GOVERNMENT Land Sales (GLS) from the Confirmed List of state sites have been suspended for the first half of next year.

    The remaining sites on the Confirmed List will be transferred to the Reserve List. And a ban on converting office space in the central area to other uses, such as housing, will be lifted.

    In a statement yesterday, the Ministry of National Development (MND) said Singapore's fundamentals remain sound but the global downturn has affected the outlook for the island's economy and property market.

    Steps have been taken 'to allow the market to better respond to the current dynamic economic conditions', MND said. 'The government will continue to monitor the demand and supply situation for the various property sectors closely and calibrate the GLS programme accordingly.'

    The news was met with jubilation in property circles.

    Simon Cheong, president of the Real Estate Developers Association of Singapore (Redas), said the move is 'timely' and shows the government is 'sensitive to the health of the market'.

    'I am sure that if the market weakens there could be other measures,' he said. 'It could extend this for another two to three years.'

    The Confirmed List was last suspended between H2 2001 and H2 2005, according to the Urban Redevelopment Authority. A spokesman said: 'The suspension of the Confirmed List is not indefinite. As the GLS Programme is reviewed every six months, the government will review the demand and supply situation in six months' time and calibrate the programme according to the conditions then.'

    Mr Cheong, who is also chairman and chief executive of SC Global, did not rule out the possibility of a return of deferred payments to support the property market. 'You never know,' he said. 'If deferred payments were brought back, buyers will come back.'

    The impact of the latest move may be limited, but it is important to 'stabilise' sentiment, Mr Cheong said. 'No one will go into the market if they think prices will go down.'

    Frasers Centrepoint CEO Lim Ee Seng also thinks MND has fired only an opening salvo. 'I am sure there will be more measures,' he said.

    Mr Lim also reckons MND's action is not designed to 'revive the market'. Instead, the suspension of the Confirmed List is expected to have a 'psychological' impact, as recent tenders resulted in bids below reserve prices.

    Colliers International's director for research and advisory Tay Huey Ying said that in the current weak market, sites on the Confirmed List would likely attract opportunistic bids or none at all. 'Land is the country's asset and the government has to make sure it is sold for a worthy sum,' she said. The government has to regulate supply and demand and the GLS is a 'tool' to do this.

    Concerns that there could be too many sites on the Confirmed List are not new. But until this year, the government's position was that this was necessary to control rising business and living costs by making commercial and residential space affordable.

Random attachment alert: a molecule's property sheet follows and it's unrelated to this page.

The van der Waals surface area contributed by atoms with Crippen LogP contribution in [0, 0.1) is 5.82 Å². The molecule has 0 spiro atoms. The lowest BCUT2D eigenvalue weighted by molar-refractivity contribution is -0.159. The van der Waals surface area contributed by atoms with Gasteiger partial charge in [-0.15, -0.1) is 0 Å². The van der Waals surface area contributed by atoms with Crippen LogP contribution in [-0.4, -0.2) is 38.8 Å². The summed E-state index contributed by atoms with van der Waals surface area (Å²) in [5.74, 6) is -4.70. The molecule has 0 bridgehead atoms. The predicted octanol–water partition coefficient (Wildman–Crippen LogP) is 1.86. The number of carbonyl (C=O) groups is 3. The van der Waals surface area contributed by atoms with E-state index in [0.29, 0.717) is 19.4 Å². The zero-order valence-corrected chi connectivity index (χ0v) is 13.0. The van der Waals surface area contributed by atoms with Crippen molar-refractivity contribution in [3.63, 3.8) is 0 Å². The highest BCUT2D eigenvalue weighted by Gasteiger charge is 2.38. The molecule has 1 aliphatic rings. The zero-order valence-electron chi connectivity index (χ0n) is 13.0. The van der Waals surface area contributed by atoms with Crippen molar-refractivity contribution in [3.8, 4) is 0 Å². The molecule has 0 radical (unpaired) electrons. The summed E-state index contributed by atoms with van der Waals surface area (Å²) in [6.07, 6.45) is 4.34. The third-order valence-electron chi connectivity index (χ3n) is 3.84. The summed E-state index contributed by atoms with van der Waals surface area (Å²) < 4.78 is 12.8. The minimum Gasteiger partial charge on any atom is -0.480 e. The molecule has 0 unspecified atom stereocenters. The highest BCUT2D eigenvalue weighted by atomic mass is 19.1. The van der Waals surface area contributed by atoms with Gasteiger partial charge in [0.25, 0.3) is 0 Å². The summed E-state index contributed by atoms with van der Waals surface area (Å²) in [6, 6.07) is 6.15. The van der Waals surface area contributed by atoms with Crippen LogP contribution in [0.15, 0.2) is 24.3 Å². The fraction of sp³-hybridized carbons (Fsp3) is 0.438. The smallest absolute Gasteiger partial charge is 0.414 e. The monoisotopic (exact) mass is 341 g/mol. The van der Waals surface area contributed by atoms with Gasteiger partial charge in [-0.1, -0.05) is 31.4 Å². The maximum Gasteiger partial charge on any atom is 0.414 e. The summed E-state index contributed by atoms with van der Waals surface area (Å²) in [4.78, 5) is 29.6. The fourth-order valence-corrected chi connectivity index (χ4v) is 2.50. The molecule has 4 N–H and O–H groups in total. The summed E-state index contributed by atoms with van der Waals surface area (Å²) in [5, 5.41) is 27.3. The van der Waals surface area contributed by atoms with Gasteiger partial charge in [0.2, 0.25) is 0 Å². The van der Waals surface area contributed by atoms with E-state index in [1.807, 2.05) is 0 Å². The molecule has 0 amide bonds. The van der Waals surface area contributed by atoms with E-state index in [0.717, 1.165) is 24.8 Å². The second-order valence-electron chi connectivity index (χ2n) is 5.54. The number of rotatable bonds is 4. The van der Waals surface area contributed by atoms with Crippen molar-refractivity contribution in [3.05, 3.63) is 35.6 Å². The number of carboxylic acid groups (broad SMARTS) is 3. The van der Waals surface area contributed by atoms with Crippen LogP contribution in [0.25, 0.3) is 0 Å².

'Initially, when the government continued with the Confirmed List, there was still some interest,' Ms Tay said. But this has now mostly disappeared.

    Recently, URA rejected the sole bid for a transitional office site in Mohamed Sultan Road because it was too low - at reportedly less than half of market expectations.

    Of the seven sites on the Confirmed List, three have been launched for tender but the tenders have yet to close. Now, only the tender for an Executive Condominium (EC) site will proceed, as there are no new EC units available for sale.

    The sites will still be available through the Reserve List. Under the Reserve List system, the government will only release a site for sale if an interested party submits an application and guarantees to pay a minimum price acceptable to the state.

    Knight Frank's director of research and consultancy Nicholas Mak has faith in the Reserve List system because 'it is very market driven'. 'You want a market equilibrium where there is no glut or supply squeeze,' he said.

    While he believes MND's move will have little or no impact on supply, he noted that the government releases land based on assumed demand for property arising from economic growth.

    The lifting of the ban on the conversion of offices in the central area to other uses could add more supply. But Cushman & Wakefield managing director Donald Han thinks this will simply give developers room to 'breathe'. 'It will allow them to adapt to certain market changes, like converting the offices to serviced apartments instead,' he said. 'We will not see hordes applying for a change of use.'

    Savills Singapore's director of marketing and business development Ku Swee Yong said: 'The government recognises there is enough new supply and will now go back to the original intention of bringing life back to the city.'

    It seems more help would be welcome. A spokesman for City Developments said: 'We hope the government will continue to monitor the situation and introduce more pro-active measures to stabilise the property market.'